Like schoolboys

They talked about barbarities on both sides, how each had been taught in school that the other was the enemy. An old friend of Charalampos’ was produced from the village and the two men talked like schoolboys.

Neither family is certain what will happen next. There are calls on both sides to resume the talks that ended last month after the northern government rejected a U.N. plan to reunite the island in time for its May 2004 entry into the European Union. Now that Greek and Turkish Cypriots are remembering what they shared – even the bad parts – few think things can return to the way they were a month ago.

Sami Gulersoy said he was renovating the house and wanted the Orphanideses to return for a proper visit. He doesn’t rule out returning the property if he, in turn, is compensated. “If the man wants his house, he can have it.”

Michael Orphanides said he would like that. His sister, who owns no other property, savors being able to walk those fields: “I was just hoping I could be there again in my lifetime.”

And their father, who for three decades yearned to return, bitter at the loss of land and history and memory, now talked of moving on.

“I think it is good to mix together,” he said. “Maybe it is time all this stopped. I went in their house. I want them to come to mine.”

 

Advertisements
Home Is Springsteen’s Promised Land

Home Is Springsteen’s Promised Land

POSTED: September 12, 1999

The locals look, but there’s a zone of privacy they afford the uncommon man in their midst.

Lillian Africano did a double-take, not because she was surprised to see Bruce Springsteen in the video store, but because of his wheels. As a rule, rock stars don’t drive ratty station wagons.

As usual, no one at Video on the Ritz bothered the Boss – though Africano did note what her famous Rumson, N.J., neighbor was renting. (It was A Night to Remember.)

“He’s laid back,” says Meredith McHeffey, 21, a clerk at the Fairhaven store. “He wears the same baggy pants as my boyfriend, as opposed to Geraldo, who comes in with dark glasses and a hat.”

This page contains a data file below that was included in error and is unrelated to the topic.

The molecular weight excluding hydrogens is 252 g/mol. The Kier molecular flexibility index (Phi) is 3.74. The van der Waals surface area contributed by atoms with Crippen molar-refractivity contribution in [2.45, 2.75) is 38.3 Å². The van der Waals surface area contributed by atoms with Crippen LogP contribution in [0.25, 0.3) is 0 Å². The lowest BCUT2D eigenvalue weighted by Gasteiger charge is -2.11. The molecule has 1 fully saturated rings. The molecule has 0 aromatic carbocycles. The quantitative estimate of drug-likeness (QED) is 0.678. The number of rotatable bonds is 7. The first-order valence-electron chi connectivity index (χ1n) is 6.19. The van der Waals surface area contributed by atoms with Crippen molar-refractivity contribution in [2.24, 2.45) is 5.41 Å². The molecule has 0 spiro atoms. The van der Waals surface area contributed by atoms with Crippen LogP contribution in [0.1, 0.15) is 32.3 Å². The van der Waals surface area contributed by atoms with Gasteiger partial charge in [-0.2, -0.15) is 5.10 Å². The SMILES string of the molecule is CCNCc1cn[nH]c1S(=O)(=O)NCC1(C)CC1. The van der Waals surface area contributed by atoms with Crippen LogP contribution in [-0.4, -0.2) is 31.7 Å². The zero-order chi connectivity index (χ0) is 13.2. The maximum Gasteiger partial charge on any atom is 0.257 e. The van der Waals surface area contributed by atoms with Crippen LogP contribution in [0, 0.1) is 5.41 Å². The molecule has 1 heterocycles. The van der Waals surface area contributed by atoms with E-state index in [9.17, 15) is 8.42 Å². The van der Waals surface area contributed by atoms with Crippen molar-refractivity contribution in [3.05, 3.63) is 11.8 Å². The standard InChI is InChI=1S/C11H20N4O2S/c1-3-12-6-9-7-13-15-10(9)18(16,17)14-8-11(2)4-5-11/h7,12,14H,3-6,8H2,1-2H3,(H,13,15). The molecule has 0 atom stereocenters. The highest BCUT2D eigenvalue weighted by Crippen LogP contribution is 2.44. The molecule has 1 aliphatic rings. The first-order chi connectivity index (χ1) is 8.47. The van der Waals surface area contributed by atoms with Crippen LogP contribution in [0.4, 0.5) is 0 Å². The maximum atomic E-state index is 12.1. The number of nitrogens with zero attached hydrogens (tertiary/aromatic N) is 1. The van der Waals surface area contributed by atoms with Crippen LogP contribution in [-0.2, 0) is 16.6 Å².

Maybe their respect is out of gratitude that he’s returned. After a fling with Beverly Hills, Springsteen married the girl from the neighborhood, singer Patti Scialfa of Deal, N.J., and has reunited with his boys, the E Street Band, whom he fired in 1988. Their six sold-out dates at the First Union Center and Spectrum, which begin tomorrow, will be the guys’ first in Philly in 11 years.

These days, when you go searching for Bruce Springsteen, you don’t look for Madame Marie’s booth in Asbury Park (shuttered) or clubs like the Stone Pony (a failed swing joint) and the Student Prince (now a go-go bar).

But you might try the Victory Market in Red Bank, where the proprietor has been known to push frozen Italian bread by saying, “Bruce just bought some.”

And you’d have gotten lucky had you attended Jim and Donna Andreen’s wedding last September. Their guests spotted Springsteen at the American Hotel in his hometown, Freehold – escorting his mother to her high school reunion.

A note was slipped, and soon Springsteen was posing for the photograph now displayed in the Howell, N.J., couple’s living room, the bride between her husband in a tuxedo and Springsteen in black.

“I was thinking of cutting my husband out of the photo and sending it to the National Enquirer,” says Donna, 39, a travel agent. “Bruce’s Mystery Wedding.”

For most of the decade, Springsteen, 49, has called New Jersey home again. Though he still owns what one of his songs calls that “bourgeois home in the Hollywood Hills,” the $14 million mansion from his former marriage to actress Julianne Phillips, he’s rearing a family in Rumson, a town of old money and occasional celebrities such as Geraldo Rivera, Jon Bon Jovi and Heather Locklear. When school’s out, the Springsteens – including their children Evan, 9, Jessica Rae, 7, and Sam, 5 – are on their 378-acre horse farm in nearby Colts Neck.

“What you see and what you hear is real, not a pose, not an image-builder to support the working-man ethic that runs through his songs,” says Robert Santelli, a Rock and Roll Hall of Fame official who is writing a book about Springsteen and the Jersey Shore scene.

“The rock-star posturing that others have to enforce and live up to, he’s free of that. As a result, he’s probably a freer man than certainly most rock icons – and he is indeed that, especially in New Jersey.”

It makes you wonder about the burden of celebrity that seems to weigh on other stars.

Anthony DeCurtis, who interviewed Springsteen for Rolling Stone last fall, says it’s all in how artists present themselves.